Monday, June 25, 2018

Can gamification make your classroom and the world a better place?

Gamification Overview

Gamification is the applying game related principles, structure and rewards to any related field. Gamification has been a tool long used by marketers and business and is becoming increasingly popular in education. Although gamification is not new in education as many classrooms technological advancements (and subsequent decrease in cost) in video games, tablets, apps etc have increased the implementation within the curriculum.

Gamification in the Classroom

The teachers who are early adopters of gamifying education tend to be those in the computer science/IT areas (Dicheva, D., Dicheva, C., Agre, G., & Anglova, G, 2015).  Dicheva et al. (2015), go on to argue that most resources are needed to support educators in implementing gamification strategies within the curriculum. Resources needed include, but not limited to, technological infrastructure, IT support, technological training, and professional development on gamification and pedagogical best practices.
Gamification and Cognitive Function

Researchers are now looking to show the links between video games and positive or increased cognitive function.  Jane McGonigal, author of “Super Better” and “Reality is Broken” argues that video games, if harnessed properly, can help make the world and your life a better place.

Researchers are also exploring how video games can improve cognitive functioning. Stanmore, Stubbs, Vacampfort, de Bruin  and Firth (2017) found that exergames (physically active video games) improved cognition functioning over physical activity alone. They also found that exergames were no more effective than 'cognitive training' alone but, according to the researchers, it was equally important that exergames were not inferior to 'cognitive training'. It would be interesting to conduct further research on exergames and its application to education as although there is no increased cognitive functioning research could show if the students were more engaged in such activities.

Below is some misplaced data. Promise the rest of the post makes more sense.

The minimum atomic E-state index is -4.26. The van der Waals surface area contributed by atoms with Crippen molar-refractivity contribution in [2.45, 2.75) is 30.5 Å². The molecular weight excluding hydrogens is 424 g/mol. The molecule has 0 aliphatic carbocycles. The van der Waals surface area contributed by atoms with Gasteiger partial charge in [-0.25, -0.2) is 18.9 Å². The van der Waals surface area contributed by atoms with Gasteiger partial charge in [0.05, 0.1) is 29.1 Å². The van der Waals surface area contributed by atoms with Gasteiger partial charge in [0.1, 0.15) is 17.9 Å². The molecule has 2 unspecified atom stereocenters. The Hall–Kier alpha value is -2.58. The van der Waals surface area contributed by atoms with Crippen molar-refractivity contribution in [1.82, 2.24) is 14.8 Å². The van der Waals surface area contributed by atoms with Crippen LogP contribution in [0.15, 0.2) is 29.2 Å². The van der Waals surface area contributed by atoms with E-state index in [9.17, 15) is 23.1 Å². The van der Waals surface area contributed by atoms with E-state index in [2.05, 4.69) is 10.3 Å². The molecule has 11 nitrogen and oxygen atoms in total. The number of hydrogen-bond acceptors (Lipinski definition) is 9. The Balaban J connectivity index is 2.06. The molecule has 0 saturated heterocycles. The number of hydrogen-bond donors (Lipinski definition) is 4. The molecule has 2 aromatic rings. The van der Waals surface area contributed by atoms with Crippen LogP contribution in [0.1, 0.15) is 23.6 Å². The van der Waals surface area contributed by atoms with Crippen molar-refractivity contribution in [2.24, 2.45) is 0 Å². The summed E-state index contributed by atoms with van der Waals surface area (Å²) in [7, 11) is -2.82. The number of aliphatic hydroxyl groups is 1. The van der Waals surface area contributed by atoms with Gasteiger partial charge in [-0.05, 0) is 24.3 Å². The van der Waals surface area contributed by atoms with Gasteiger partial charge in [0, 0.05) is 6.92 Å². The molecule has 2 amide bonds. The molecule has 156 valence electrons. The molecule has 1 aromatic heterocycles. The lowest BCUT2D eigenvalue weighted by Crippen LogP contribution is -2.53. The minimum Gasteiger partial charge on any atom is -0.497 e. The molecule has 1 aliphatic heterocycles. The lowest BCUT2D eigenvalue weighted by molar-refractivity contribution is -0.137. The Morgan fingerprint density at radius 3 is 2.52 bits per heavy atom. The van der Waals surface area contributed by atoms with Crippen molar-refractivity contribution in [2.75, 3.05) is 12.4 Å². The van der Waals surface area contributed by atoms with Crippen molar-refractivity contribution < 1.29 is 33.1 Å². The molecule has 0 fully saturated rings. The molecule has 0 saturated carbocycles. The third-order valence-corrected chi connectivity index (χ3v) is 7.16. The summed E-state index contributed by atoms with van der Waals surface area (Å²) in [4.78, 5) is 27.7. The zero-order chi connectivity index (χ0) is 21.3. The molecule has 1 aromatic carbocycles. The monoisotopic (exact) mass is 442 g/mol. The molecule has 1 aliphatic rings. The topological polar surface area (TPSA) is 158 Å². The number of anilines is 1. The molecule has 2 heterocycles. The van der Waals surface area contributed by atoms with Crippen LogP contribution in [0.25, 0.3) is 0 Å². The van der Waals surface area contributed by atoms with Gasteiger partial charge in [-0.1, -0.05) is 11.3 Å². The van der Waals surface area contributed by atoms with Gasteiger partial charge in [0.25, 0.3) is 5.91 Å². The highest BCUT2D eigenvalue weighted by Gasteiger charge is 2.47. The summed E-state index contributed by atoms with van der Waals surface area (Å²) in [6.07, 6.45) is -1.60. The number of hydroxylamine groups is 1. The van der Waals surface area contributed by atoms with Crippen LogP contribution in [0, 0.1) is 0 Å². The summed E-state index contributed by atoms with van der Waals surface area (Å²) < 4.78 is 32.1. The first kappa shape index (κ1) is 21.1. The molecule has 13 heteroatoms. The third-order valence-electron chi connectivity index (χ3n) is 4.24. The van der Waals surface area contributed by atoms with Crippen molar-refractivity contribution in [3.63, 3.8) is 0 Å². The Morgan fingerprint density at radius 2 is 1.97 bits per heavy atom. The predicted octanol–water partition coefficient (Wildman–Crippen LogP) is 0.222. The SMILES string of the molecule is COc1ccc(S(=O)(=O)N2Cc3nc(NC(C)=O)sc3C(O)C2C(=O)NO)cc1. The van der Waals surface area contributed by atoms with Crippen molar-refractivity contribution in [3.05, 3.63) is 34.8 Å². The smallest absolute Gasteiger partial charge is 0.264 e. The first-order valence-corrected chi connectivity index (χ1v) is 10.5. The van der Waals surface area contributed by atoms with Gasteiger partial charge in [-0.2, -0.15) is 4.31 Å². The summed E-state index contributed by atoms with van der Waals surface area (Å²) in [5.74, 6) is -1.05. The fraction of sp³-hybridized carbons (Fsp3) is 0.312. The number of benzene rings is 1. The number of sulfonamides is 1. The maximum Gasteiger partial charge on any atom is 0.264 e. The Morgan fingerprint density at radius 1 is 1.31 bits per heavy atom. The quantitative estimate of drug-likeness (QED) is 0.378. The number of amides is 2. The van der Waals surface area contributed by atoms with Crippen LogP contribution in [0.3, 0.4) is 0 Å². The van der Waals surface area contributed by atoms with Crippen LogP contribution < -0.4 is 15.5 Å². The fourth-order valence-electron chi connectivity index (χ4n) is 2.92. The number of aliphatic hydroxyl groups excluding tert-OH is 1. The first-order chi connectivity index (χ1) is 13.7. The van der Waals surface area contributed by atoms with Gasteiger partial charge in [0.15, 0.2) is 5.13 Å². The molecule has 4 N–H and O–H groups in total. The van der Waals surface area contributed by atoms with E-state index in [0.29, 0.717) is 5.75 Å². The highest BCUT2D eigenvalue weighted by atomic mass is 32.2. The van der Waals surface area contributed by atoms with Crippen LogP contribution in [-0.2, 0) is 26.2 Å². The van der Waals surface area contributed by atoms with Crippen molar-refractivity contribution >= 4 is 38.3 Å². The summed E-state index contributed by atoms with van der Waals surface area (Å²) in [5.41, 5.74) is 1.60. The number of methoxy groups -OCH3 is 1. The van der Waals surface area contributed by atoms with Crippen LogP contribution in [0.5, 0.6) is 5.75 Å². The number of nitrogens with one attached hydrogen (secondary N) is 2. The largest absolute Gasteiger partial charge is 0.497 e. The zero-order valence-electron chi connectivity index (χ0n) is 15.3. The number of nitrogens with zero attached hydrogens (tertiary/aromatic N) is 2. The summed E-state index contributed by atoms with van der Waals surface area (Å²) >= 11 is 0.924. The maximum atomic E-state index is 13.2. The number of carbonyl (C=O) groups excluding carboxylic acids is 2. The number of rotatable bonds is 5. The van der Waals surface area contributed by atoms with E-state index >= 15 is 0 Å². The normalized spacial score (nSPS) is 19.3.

Website Resources for teachers/parents


Dicheva, D., Dicheva, C., Agre G., & Angelova, G., (2015). Gamification in education: A systematic  mapping study. Educational Technology & Society, 18(3), 75-88.

Gamification in education (2017) Learning Theories. Retrieved from https://www.learning-        

Stanmore, E., Stubbs, B., Vancampfort, D., de Bruin, E.D., & Firth, J. (2017). The effect of active video games on cognitive functioning in clinical and non-clinical populations: A meta-analysis of randomized controlled trials. Neuroscience and Biobehavioral Reviews, 78. 34-43.

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